Java Multi-Threading Intrview Questions-1

 Q1. How Java Thread is different than Regular Java Objects?

Ans: Java Thread are same as any regular Java Objects. They are instance of java.lang.Thread class.  However, they have extra capabilities, whatever you written in run() method of Thread class instance will be executed in a separate thread.

Q2. What are all the ways by which a new Thread can be created?

Ans: There are mainly two ways to create new Thread. However, both method requires Thread class.

Approach 1: Using Thread Class, Create an Instance of Thread Class

Thread threadInstance = new Thread(); // Create Instance of a thread class

threadInstance.start(); // Starting thread

Approach 2: Using Runnable interface:  In this approach we need to Implement Runnable interface.

public class TestRunnable implements Runnable {

public void run(){}


Thread threadInstance = new Thread(new TestRunnable() ); // Create Instance of a thread class

threadInstance.start(); // Starting thread, it will execute run method of TestRunnable object

Q3. When we should use, approach in which we are sub-classing the Thread (Important)?

Ans: There is no particular rule for defining which approach is better.  However, it is recommended when you need long running threads e.g. ThreadPool (Having like 10 of threads, pre-created). We should use Thread sub-classing approach. Hence, we have 10 long running threads and their responsibility is to run the task submitted to them.

Let’s take an example:  You are having a 10,000 small test files. Now you want to calculate number of words in each file. In this case, what we are going to do, create 10,000 tasks (not 10000 threads). We will submit these 10,000 tasks to ThreadPool (which has 10 threads). Each thread will run 1000 tasks. Hence, using only 10 threads we have completed our entire word count of 10,000 files. These types of BigData Problems can be easily solved using Hadoop Framework (visit:

Q4. When should we use approach for Runnable interface?

Ans: As mentioned in above question, we should use Thread sub-classing approach, when we need ThreadPool (Long running Threads). And the tasks mentioned in above example should be Runnable. Hence, we will create 10,000 Runnable instances and submitting them to ThreadPool, and each thread from ThreadPool will execute the Runnable instance.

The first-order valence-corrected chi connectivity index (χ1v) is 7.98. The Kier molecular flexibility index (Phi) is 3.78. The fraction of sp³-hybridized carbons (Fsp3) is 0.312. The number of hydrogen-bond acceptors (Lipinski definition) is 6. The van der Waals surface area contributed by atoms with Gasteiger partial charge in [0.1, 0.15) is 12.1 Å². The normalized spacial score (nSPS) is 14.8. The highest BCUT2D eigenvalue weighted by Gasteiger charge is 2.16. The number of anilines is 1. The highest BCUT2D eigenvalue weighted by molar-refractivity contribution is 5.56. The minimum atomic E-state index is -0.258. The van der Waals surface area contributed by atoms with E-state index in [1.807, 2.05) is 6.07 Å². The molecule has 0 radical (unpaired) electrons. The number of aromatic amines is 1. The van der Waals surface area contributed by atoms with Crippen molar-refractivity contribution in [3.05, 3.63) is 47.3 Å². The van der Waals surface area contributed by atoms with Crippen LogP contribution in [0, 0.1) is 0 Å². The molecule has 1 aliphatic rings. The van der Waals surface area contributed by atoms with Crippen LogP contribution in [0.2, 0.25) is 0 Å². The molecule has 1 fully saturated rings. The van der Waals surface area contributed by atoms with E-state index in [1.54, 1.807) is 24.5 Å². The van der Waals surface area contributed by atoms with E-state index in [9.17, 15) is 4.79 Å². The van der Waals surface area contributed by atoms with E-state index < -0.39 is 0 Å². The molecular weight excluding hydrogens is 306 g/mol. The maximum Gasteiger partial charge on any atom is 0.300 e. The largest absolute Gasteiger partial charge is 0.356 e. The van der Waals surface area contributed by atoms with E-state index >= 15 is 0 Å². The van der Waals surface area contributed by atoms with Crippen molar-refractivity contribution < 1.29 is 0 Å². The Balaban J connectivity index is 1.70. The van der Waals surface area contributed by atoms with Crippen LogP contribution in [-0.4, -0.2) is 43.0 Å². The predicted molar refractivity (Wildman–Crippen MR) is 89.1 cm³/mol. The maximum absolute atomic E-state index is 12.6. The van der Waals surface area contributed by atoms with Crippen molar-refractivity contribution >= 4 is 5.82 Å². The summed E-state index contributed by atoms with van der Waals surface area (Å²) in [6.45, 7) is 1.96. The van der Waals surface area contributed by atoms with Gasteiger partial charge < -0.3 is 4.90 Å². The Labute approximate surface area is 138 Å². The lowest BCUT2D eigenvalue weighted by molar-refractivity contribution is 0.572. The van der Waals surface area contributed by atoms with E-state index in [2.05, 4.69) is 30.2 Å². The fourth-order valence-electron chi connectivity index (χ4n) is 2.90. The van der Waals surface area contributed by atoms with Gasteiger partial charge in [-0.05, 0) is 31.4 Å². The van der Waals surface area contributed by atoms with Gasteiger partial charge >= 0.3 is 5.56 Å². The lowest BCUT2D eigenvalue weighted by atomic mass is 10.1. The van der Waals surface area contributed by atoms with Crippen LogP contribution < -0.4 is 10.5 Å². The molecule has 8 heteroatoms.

Q5. What happen if we call run() method directly on thread class instead of calling start() method on thread class instance?

Ans: Below code shows, how to start a new thread

Thread threadInstance = new Thread(); // Create Instance of a thread class

threadInstance.start(); // Starting thread

Now if we call directly, than it will not create a new Thread and execution will be part of same thread which called run() method. Hence, it is must to call start() method.

Q6.  How to assign name to a Thread and what is the use of it?

Ans: Assigning name to thread will help us debugging multithreaded application. When we see logs, we can easily find which thread is processing our requests and troubleshoot accordingly.

You can assign name to thread as following

·         While creating thread instance ,we can give name to Thread

        Thread thread = new Thread(“”); // is name of the thread

·        In case of Runnable, we can assign name to Thread as below

TestRunnable runnable = new TestRunnable();

//Name of the Thread is and

//runnable is a task, which will be eacuted by threadInstance Thread

Thread threadInstance=new Thread(runnable,””);

To retrieve thread name. we can use following method.


Q7: How to get handle/refrence of the currently Running thread?

Ans: We can use Thread.currentThread() methods, which will return reference to currently running thread.

Q8. When you start your applications using main() method, in which thread this applications starts?

Ans: Java application will always have at least one thread by default that is called main thread. If you do not have any explicit thread than still application will have one thread that is called main thread.

Q9. In what order threads will be executed?

Ans:  There is no default order by which thread can be executed. It depends on operating system. However, we can control thread ordering multiple ways e.g. Priority, Synchronizing etc.

Q10. What is a “Critical Section” of code?

Ans: In a multithreaded application a code section which is executed by multiple threads are called Critical Section, if Sequence of execution have side effects on final results. For example

public int foo(){

  return i=i+1; //This line is critical section, if used in multithread application.